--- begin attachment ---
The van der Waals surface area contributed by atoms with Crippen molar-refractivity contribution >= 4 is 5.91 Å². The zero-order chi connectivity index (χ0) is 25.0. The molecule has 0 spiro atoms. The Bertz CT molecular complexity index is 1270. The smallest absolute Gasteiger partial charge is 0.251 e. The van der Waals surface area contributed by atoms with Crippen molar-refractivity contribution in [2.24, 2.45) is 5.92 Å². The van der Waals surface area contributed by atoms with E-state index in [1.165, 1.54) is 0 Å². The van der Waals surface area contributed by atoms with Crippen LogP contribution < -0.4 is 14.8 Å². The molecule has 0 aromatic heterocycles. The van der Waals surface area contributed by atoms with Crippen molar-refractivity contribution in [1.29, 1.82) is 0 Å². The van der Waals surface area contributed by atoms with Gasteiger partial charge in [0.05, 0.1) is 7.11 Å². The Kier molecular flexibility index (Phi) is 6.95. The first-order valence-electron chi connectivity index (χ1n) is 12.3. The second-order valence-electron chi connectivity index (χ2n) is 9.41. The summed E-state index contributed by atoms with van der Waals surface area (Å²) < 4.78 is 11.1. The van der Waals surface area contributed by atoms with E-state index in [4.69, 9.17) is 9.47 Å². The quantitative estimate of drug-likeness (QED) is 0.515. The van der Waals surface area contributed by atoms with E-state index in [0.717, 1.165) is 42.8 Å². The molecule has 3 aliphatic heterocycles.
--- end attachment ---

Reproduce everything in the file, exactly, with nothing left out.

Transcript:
The van der Waals surface area contributed by atoms with Crippen molar-refractivity contribution >= 4 is 5.91 Å². The zero-order chi connectivity index (χ0) is 25.0. The molecule has 0 spiro atoms. The Bertz CT molecular complexity index is 1270. The smallest absolute Gasteiger partial charge is 0.251 e. The van der Waals surface area contributed by atoms with Crippen molar-refractivity contribution in [2.24, 2.45) is 5.92 Å². The van der Waals surface area contributed by atoms with E-state index in [1.165, 1.54) is 0 Å². The van der Waals surface area contributed by atoms with Crippen LogP contribution < -0.4 is 14.8 Å². The molecule has 0 aromatic heterocycles. The van der Waals surface area contributed by atoms with Crippen molar-refractivity contribution in [1.29, 1.82) is 0 Å². The van der Waals surface area contributed by atoms with Gasteiger partial charge in [0.05, 0.1) is 7.11 Å². The Kier molecular flexibility index (Phi) is 6.95. The first-order valence-electron chi connectivity index (χ1n) is 12.3. The second-order valence-electron chi connectivity index (χ2n) is 9.41. The summed E-state index contributed by atoms with van der Waals surface area (Å²) < 4.78 is 11.1. The van der Waals surface area contributed by atoms with E-state index in [4.69, 9.17) is 9.47 Å². The quantitative estimate of drug-likeness (QED) is 0.515. The van der Waals surface area contributed by atoms with E-state index in [0.717, 1.165) is 42.8 Å². The molecule has 3 aliphatic heterocycles.